I wonder whether Public Quests, of the various kinds thusfar implemented in MMOs, are always destined to be under-utilised by developers and abandoned by the games’ population?
I read recently this thread on the EQ2 forums. It’s mostly aimed at the high level PQs from the Velious expansion, but at the same time that these were added so were low levels ones outside the two main cities (Freeport and Qeynos). I played the Freeport one some time ago and really enjoyed it, but recently I tried running both the Qeynos and Freeport PQs and of course no one is touching them anymore.
When I tried Warhammer Online’s free trial back in 2010 the majority of the remaining players zoomed straight past the Public Quests, I did manage to do most of them in the Human Tier 1 zone, but only in pairs, trios or small groups fighting against the odds.
I had a similar experience a few weeks ago in Eden Eternal, I’d jumped back in the game on a whim and the pirate invasion of Aven began but, unlike my previous experience of this content everyone ignored it totally this time around.
Rift is a game with a lot of open world content, yet before the expansion launched I was having problems finding any invasion groups or even Instant Adventure groups. I’ve swapped to a busier server since Storm Legion came out, and the onslaught quests seem to be popping up a lot more often now but there aren’t many invasions anymore. Is that indicative of the majority of the population having moved on to the end zones or into instanced content (heroics & raids)?
Guild Wars 2 is the other game I play with PQ equivalents, the events system. Hopefully since the game is designed with events as one of the core activities from the start, so at least in this game players will continue to engage with this content.
In all cases I guess having an active guild would make PQs a valid activity regardless of what the majority of the playerbase is up to. But having to rely on guild members for this sort of defeats the purpose of the content in the first place. Perhaps it’s just too difficult to tack PQs onto an existing game, and in Rift’s case it comes down to whichever activity has the bigger carrot as bait – raiding offers better loot and thus is more attractive than invasions.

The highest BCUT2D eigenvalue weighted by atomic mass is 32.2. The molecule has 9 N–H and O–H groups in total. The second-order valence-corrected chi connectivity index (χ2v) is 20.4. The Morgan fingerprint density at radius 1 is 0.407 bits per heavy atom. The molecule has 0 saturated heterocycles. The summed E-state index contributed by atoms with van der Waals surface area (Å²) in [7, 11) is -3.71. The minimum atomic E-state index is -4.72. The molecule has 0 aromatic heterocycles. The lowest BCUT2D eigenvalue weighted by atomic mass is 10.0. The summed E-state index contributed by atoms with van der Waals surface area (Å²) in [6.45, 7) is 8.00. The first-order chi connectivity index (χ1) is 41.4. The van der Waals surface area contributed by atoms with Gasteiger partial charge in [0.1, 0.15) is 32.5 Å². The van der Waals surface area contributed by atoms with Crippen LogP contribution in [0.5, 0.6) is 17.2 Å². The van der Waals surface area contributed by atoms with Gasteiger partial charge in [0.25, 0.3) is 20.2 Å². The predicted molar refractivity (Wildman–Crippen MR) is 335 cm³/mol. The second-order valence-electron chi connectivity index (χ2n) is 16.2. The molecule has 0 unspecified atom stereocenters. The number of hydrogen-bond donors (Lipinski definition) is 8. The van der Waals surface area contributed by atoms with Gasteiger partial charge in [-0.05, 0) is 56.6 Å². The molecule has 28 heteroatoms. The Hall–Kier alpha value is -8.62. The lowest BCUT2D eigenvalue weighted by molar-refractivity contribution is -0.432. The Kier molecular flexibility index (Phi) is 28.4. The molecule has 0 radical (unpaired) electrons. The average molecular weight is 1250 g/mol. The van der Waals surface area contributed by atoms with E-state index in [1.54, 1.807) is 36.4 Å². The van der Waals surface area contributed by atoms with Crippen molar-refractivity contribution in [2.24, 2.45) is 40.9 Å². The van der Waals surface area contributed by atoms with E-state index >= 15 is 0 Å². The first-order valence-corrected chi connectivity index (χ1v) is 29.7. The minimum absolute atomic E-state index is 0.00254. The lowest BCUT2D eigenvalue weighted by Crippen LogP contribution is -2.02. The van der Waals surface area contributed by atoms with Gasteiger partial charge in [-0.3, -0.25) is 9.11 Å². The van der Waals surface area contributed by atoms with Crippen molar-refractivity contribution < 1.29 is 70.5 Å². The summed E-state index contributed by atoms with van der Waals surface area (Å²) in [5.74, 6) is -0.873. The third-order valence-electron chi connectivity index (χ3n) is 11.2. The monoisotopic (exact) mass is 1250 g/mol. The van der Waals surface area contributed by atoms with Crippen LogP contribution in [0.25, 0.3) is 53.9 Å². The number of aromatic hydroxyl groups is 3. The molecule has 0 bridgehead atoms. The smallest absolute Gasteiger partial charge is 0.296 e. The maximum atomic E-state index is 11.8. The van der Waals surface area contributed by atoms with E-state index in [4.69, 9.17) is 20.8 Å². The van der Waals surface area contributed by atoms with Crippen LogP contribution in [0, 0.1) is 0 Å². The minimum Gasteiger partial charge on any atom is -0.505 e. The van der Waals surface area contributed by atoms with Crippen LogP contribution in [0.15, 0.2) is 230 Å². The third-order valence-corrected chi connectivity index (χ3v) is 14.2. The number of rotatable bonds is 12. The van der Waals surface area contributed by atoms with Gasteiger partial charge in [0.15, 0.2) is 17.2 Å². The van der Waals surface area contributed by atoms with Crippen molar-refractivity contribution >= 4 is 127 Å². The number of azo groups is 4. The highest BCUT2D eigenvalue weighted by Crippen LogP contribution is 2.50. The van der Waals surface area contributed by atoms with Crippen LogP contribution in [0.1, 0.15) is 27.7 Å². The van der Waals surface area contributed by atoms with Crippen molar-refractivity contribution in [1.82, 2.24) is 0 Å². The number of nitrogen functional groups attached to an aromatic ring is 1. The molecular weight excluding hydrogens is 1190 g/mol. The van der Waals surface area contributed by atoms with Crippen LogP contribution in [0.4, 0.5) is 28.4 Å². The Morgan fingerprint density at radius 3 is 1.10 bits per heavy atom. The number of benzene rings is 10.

That’s a good question. Even WAR’s implimentation seemed compelling enough, but it does seem that people are naturally drawn to isolate themselves in an MMO.
I think of it as if it were an actual themepark, (like that chinese WoW-Land, or something). Say you’re “progressing” through the park, riding all the rides, and suddenly there’s a spontaneous clown juggling event (like, they’re actually throwing clowns), and so you stop to watch. They even give you some tokens for how loud you clapped. This public event definitely added some coolness to your adventure in the park, and afterwards you keep exploring. 2 hours later, the same event happens, but you don’t participate, because you’ve already seen it.
Public quests add spontaneity and fun, but they are essentially just repeatable quests or quest chains. GW2 at least takes the effort to make them whole chains to give the illusion of dynamic public quests. But ultimately you can only do the same quest so many times before getting bored.
And that’s why people don’t do public quests a year after launch. There’s only so long you can experience a themepark before you decide to go home.
I quite liked the PQs in Rift but they did get rather old after a while. They did it well though. I haven’t experienced them in any other games except GW2 – back when I used to play EQ2 I don’t think there were any!
I think you need to make PQs as accessible as possible in order to encourage participation – if they’re at all out of the way, then players are eventually just not going to bother with doing them. GW2 has this problem to an extent – many events are so out of the way or so difficult to do that people avoid them like the plague.
The two PQs I experienced in EQ2 were certainly accessible – right outside the two main cities. But of course you have to pay money to mentor your level down for them to be meaningful – they don’t have auto-mentoring like you do in GW2 so I guess that made it just that bit too awkward for most players to bother. Also agreed on the GW2 point you make, a lot of the events are just too difficult to do if you’re only a couple of people.